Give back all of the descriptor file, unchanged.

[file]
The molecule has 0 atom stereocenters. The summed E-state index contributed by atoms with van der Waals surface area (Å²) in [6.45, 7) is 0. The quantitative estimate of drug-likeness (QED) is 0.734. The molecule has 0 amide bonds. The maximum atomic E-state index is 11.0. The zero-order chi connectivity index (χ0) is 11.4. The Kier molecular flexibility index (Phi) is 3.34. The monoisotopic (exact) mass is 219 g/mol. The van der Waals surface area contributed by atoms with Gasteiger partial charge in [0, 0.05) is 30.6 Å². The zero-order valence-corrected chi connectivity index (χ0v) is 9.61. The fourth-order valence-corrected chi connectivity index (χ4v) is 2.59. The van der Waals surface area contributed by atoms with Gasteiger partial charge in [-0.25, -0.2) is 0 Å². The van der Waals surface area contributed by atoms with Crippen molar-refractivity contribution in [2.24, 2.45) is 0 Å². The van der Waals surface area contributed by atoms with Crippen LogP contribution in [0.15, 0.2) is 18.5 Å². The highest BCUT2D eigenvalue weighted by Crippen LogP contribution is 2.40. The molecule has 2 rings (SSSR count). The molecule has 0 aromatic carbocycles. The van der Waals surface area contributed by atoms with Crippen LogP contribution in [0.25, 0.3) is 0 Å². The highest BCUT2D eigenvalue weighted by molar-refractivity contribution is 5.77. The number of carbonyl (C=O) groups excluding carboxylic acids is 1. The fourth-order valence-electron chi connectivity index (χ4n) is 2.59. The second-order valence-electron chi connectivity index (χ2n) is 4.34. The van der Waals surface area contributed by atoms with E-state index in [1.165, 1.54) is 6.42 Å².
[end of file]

The molecule has 0 atom stereocenters. The summed E-state index contributed by atoms with van der Waals surface area (Å²) in [6.45, 7) is 0. The quantitative estimate of drug-likeness (QED) is 0.734. The molecule has 0 amide bonds. The maximum atomic E-state index is 11.0. The zero-order chi connectivity index (χ0) is 11.4. The Kier molecular flexibility index (Phi) is 3.34. The monoisotopic (exact) mass is 219 g/mol. The van der Waals surface area contributed by atoms with Gasteiger partial charge in [0, 0.05) is 30.6 Å². The zero-order valence-corrected chi connectivity index (χ0v) is 9.61. The fourth-order valence-corrected chi connectivity index (χ4v) is 2.59. The van der Waals surface area contributed by atoms with Gasteiger partial charge in [-0.25, -0.2) is 0 Å². The van der Waals surface area contributed by atoms with Crippen molar-refractivity contribution in [2.24, 2.45) is 0 Å². The van der Waals surface area contributed by atoms with Crippen LogP contribution in [0.15, 0.2) is 18.5 Å². The highest BCUT2D eigenvalue weighted by Crippen LogP contribution is 2.40. The molecule has 2 rings (SSSR count). The molecule has 0 aromatic carbocycles. The van der Waals surface area contributed by atoms with Crippen LogP contribution in [0.25, 0.3) is 0 Å². The highest BCUT2D eigenvalue weighted by molar-refractivity contribution is 5.77. The number of carbonyl (C=O) groups excluding carboxylic acids is 1. The fourth-order valence-electron chi connectivity index (χ4n) is 2.59. The second-order valence-electron chi connectivity index (χ2n) is 4.34. The van der Waals surface area contributed by atoms with E-state index in [1.165, 1.54) is 6.42 Å².